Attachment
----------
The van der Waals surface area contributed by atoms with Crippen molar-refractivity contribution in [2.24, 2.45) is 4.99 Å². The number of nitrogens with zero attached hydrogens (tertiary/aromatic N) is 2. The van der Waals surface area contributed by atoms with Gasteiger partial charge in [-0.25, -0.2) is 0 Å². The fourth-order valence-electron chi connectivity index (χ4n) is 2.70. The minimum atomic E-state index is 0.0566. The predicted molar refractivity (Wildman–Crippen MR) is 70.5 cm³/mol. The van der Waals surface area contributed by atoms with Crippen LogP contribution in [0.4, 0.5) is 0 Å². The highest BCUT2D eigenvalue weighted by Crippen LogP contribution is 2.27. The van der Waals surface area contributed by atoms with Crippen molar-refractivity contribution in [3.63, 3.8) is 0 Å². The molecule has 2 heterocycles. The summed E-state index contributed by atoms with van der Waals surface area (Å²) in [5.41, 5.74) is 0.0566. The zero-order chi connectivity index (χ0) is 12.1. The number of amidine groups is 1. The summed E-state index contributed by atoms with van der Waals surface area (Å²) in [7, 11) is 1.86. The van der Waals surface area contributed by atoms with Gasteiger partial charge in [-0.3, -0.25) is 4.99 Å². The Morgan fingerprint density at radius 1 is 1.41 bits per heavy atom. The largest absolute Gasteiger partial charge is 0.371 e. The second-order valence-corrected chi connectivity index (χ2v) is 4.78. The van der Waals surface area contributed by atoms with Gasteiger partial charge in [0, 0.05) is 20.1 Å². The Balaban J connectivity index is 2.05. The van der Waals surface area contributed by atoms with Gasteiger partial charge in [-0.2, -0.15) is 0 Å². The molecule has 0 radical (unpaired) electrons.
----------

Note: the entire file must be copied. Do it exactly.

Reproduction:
The van der Waals surface area contributed by atoms with Crippen molar-refractivity contribution in [2.24, 2.45) is 4.99 Å². The number of nitrogens with zero attached hydrogens (tertiary/aromatic N) is 2. The van der Waals surface area contributed by atoms with Gasteiger partial charge in [-0.25, -0.2) is 0 Å². The fourth-order valence-electron chi connectivity index (χ4n) is 2.70. The minimum atomic E-state index is 0.0566. The predicted molar refractivity (Wildman–Crippen MR) is 70.5 cm³/mol. The van der Waals surface area contributed by atoms with Crippen LogP contribution in [0.4, 0.5) is 0 Å². The highest BCUT2D eigenvalue weighted by Crippen LogP contribution is 2.27. The van der Waals surface area contributed by atoms with Crippen molar-refractivity contribution in [3.63, 3.8) is 0 Å². The molecule has 2 heterocycles. The summed E-state index contributed by atoms with van der Waals surface area (Å²) in [5.41, 5.74) is 0.0566. The zero-order chi connectivity index (χ0) is 12.1. The number of amidine groups is 1. The summed E-state index contributed by atoms with van der Waals surface area (Å²) in [7, 11) is 1.86. The van der Waals surface area contributed by atoms with Gasteiger partial charge in [-0.3, -0.25) is 4.99 Å². The Morgan fingerprint density at radius 1 is 1.41 bits per heavy atom. The largest absolute Gasteiger partial charge is 0.371 e. The second-order valence-corrected chi connectivity index (χ2v) is 4.78. The van der Waals surface area contributed by atoms with Gasteiger partial charge in [0, 0.05) is 20.1 Å². The Balaban J connectivity index is 2.05. The van der Waals surface area contributed by atoms with Gasteiger partial charge in [-0.2, -0.15) is 0 Å². The molecule has 0 radical (unpaired) electrons.